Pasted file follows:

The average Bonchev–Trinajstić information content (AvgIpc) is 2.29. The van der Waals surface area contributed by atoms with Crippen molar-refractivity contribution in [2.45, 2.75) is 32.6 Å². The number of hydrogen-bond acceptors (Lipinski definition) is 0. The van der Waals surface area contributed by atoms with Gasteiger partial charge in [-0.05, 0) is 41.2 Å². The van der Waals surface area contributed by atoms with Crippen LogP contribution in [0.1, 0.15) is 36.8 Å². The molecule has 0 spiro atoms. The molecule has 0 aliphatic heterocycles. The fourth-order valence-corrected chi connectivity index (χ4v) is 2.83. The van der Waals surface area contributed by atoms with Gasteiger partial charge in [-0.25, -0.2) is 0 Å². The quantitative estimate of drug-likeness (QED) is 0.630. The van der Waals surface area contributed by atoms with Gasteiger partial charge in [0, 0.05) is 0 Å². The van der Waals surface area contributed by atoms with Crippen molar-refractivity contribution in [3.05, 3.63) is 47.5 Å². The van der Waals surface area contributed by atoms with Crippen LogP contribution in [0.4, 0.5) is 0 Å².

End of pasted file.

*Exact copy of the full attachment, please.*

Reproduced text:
The average Bonchev–Trinajstić information content (AvgIpc) is 2.29. The van der Waals surface area contributed by atoms with Crippen molar-refractivity contribution in [2.45, 2.75) is 32.6 Å². The number of hydrogen-bond acceptors (Lipinski definition) is 0. The van der Waals surface area contributed by atoms with Gasteiger partial charge in [-0.05, 0) is 41.2 Å². The van der Waals surface area contributed by atoms with Crippen LogP contribution in [0.1, 0.15) is 36.8 Å². The molecule has 0 spiro atoms. The molecule has 0 aliphatic heterocycles. The fourth-order valence-corrected chi connectivity index (χ4v) is 2.83. The van der Waals surface area contributed by atoms with Gasteiger partial charge in [-0.25, -0.2) is 0 Å². The quantitative estimate of drug-likeness (QED) is 0.630. The van der Waals surface area contributed by atoms with Gasteiger partial charge in [0, 0.05) is 0 Å². The van der Waals surface area contributed by atoms with Crippen molar-refractivity contribution in [3.05, 3.63) is 47.5 Å². The van der Waals surface area contributed by atoms with Crippen LogP contribution in [0.4, 0.5) is 0 Å².